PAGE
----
In United States v. Guthrie, 387 F.2d 569 (4th Cir. 1967), the Fourth Circuit did not consider the congressional change as inadvertent due to a misunderstanding of Lepowitch. The court interpreted the 1948 revision of Section 912 to mean that intent to defraud was no longer an element of the false personation statute and need not be alleged in an indictment or proved at trial. The Guthrie defendants had impersonated federal bank examiners in violation of part  of section 912. The court reasoned that whether or not the amendment was in fact necessitated by the Supreme Court's holding in Lepowitch, Congress apparently accepted the Reviser's view and thus relied upon the "accepted canon of statutory construction that where Congress had advertently changed the legislative language the change must be given effect" to support the conclusion that intent to defraud is no longer an element under section 912. United States v. Guthrie, 387 F.2d at 571. The deletion of the intent language amounted to a recognition that "the inquiry to the federal government is occasioned by masquerading and acting as a government official regardless of fraudulent intent." Id.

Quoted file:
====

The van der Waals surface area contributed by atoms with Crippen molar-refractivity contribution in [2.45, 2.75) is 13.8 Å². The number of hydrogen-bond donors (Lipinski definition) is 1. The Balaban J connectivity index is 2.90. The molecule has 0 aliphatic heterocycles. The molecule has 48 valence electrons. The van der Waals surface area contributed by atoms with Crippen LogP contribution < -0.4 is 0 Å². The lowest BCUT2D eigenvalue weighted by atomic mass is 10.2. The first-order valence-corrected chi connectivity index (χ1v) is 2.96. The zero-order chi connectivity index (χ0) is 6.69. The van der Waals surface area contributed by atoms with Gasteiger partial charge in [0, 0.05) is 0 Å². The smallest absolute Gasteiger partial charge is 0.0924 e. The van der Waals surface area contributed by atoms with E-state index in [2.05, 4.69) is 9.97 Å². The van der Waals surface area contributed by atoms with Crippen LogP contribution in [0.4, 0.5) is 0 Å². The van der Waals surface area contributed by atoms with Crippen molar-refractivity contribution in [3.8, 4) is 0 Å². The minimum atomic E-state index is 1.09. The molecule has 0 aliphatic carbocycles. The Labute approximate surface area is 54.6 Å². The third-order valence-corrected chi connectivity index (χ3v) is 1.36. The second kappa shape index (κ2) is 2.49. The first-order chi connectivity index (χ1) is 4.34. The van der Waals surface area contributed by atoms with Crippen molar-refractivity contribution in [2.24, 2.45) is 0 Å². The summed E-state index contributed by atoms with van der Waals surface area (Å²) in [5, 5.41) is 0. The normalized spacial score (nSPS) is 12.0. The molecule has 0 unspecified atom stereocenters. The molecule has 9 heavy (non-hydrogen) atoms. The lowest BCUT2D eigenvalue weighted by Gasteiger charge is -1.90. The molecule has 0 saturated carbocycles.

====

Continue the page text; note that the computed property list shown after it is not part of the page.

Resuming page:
The Guthrie rationale, although applied in the context of a section 912 violation and expressly rejected by the Fifth Circuit in United States v. Randolph, 460 F.2d at 370, has been followed and modified by other circuits as well as expanded to include offenses under 912. The common thread in these decisions is that the analysis of Lepowich and the subsequent legislative revision in 1948 is directly contrary to the Fifth Circuit's approach. See United States v. Cord, 654 F.2d 490 (7th Cir. 1981) (section 912); United States v. Robbins, 613 F.2d 688 (8th Cir. 1979)(section 912); United States v. Rosser, 174 U.S. App. D.C. 79, 528 F.2d 652 (D.C.Cir. 1976) (section 912); United States v. Rose, 500 F.2d 12 (2d Cir. 1974)(section 912); United States v. Mitman, 459 F.2d 451 (9th Cir. 1972)(section 912).